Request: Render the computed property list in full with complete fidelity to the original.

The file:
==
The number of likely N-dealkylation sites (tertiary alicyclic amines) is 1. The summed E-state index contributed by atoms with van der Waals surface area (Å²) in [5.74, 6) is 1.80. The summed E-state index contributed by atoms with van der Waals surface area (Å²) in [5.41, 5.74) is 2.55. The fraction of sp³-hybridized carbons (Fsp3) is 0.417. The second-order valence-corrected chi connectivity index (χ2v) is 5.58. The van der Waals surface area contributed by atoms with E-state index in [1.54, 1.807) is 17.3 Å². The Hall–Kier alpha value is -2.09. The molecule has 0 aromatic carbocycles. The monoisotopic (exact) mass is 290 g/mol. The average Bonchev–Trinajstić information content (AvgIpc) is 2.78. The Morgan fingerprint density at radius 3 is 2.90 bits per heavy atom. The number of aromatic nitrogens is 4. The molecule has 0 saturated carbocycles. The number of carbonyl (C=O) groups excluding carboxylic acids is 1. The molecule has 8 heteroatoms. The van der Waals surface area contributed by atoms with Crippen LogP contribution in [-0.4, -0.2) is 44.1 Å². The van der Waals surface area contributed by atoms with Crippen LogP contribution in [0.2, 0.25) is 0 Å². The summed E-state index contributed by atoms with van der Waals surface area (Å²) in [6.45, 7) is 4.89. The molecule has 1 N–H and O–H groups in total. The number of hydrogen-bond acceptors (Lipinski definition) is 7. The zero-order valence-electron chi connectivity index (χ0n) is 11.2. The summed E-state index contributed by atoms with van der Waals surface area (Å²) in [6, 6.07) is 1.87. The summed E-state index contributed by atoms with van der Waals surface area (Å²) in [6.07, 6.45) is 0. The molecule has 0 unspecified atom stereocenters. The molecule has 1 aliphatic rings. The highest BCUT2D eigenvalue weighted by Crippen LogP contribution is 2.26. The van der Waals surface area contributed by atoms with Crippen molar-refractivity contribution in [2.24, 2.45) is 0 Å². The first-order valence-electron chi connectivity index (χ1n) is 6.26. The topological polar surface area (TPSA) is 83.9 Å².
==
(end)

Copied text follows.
The number of likely N-dealkylation sites (tertiary alicyclic amines) is 1. The summed E-state index contributed by atoms with van der Waals surface area (Å²) in [5.74, 6) is 1.80. The summed E-state index contributed by atoms with van der Waals surface area (Å²) in [5.41, 5.74) is 2.55. The fraction of sp³-hybridized carbons (Fsp3) is 0.417. The second-order valence-corrected chi connectivity index (χ2v) is 5.58. The van der Waals surface area contributed by atoms with E-state index in [1.54, 1.807) is 17.3 Å². The Hall–Kier alpha value is -2.09. The molecule has 0 aromatic carbocycles. The monoisotopic (exact) mass is 290 g/mol. The average Bonchev–Trinajstić information content (AvgIpc) is 2.78. The Morgan fingerprint density at radius 3 is 2.90 bits per heavy atom. The number of aromatic nitrogens is 4. The molecule has 0 saturated carbocycles. The number of carbonyl (C=O) groups excluding carboxylic acids is 1. The molecule has 8 heteroatoms. The van der Waals surface area contributed by atoms with Crippen LogP contribution in [-0.4, -0.2) is 44.1 Å². The van der Waals surface area contributed by atoms with Crippen LogP contribution in [0.2, 0.25) is 0 Å². The summed E-state index contributed by atoms with van der Waals surface area (Å²) in [6.45, 7) is 4.89. The molecule has 1 N–H and O–H groups in total. The number of hydrogen-bond acceptors (Lipinski definition) is 7. The zero-order valence-electron chi connectivity index (χ0n) is 11.2. The summed E-state index contributed by atoms with van der Waals surface area (Å²) in [6, 6.07) is 1.87. The summed E-state index contributed by atoms with van der Waals surface area (Å²) in [6.07, 6.45) is 0. The molecule has 0 unspecified atom stereocenters. The molecule has 1 aliphatic rings. The highest BCUT2D eigenvalue weighted by Crippen LogP contribution is 2.26. The van der Waals surface area contributed by atoms with Crippen molar-refractivity contribution in [2.24, 2.45) is 0 Å². The first-order valence-electron chi connectivity index (χ1n) is 6.26. The topological polar surface area (TPSA) is 83.9 Å².